For Bollywood posters, a vivid new life
To properly display the posters, there was one big problem to overcome.
“Every time we picked up a poster, a chunk would come out,” Ray said.
Enter the Library’s Preservation Department.
Though fragile, the posters, overall, were in decent shape when Library conservators Emily Ramos and Erika Lindensmith got their hands on them.
The preservation process, carried out in the basement of Doe Library in a vast room filled with tools and equipment of various shapes and sizes, might sound complicated to an outside observer.
But when done right, its results look effortless.
“We try to make it as unobtrusive as possible,” said Hannah Tashjian, head of the department’s Conservation Treatment Division.
The first step? Dry-cleaning.
No, you won’t find any washing machines down here: Instead, the conservators gently remove grime with a rubber sponge.
After testing the inks by using a small drop of water to make sure they won’t bleed, some of the posters are humidified. They came to the Preservation Department rolled up, so the humidification process allows the posters to gently flatten, preparing them for display.
The posters dry under weight for a few days — the longest part of the process — before the mending begins.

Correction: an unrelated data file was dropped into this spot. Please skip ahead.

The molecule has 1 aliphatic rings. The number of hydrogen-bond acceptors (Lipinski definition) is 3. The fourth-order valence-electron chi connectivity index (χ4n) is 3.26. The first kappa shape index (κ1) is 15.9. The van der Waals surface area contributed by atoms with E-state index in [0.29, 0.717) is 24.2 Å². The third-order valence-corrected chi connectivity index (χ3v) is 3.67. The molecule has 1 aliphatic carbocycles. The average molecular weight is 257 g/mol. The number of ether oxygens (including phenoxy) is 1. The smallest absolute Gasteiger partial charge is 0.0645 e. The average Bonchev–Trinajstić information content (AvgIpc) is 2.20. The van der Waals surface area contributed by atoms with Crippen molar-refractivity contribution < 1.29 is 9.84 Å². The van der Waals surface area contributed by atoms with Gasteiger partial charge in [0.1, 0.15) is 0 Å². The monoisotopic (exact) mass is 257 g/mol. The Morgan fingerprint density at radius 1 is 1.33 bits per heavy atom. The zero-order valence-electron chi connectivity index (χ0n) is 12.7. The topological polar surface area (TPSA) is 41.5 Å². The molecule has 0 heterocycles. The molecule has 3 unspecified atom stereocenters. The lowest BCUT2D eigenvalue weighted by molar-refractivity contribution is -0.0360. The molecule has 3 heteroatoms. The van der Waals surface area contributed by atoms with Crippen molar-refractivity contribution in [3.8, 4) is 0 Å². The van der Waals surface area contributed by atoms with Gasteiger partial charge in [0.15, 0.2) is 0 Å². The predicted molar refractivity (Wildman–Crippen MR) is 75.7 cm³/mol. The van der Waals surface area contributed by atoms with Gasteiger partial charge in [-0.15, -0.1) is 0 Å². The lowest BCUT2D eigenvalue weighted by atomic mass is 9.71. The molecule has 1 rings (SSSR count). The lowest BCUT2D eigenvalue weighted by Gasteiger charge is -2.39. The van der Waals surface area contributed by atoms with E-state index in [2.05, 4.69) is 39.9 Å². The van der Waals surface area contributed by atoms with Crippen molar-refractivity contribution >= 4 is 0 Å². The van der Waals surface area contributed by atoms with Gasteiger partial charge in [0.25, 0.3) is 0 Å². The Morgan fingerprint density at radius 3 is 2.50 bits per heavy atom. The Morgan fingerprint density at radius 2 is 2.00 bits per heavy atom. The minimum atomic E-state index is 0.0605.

To fix the tears, the conservators use Japanese paper and Japanese wheat starch paste. Why Japanese paper? Not only is it strong, but when used to make repairs, it’s virtually translucent.
“We don’t want our mends to distract from the artwork,” Tashjian said.
Posters that will be framed are given paper hinges, for mounting. Others are encapsulated in plastic, a process that requires a special machine that seals the edges using ultrasonic waves.
Then — well, that’s a wrap.
All told, the conservators worked on 10 Bollywood posters, which took nearly 40 hours to preserve.
How does it feel to see the end result?
“It’s satisfying to see it look better than it did before,” Lindensmith said.
“That’s the best part,” added Ramos.
And the curators agree. “They did an amazing job,” Ray said.
Story by Tor Haugan
Photos by Cade Johnson for the University Library
Oct. 16, 2017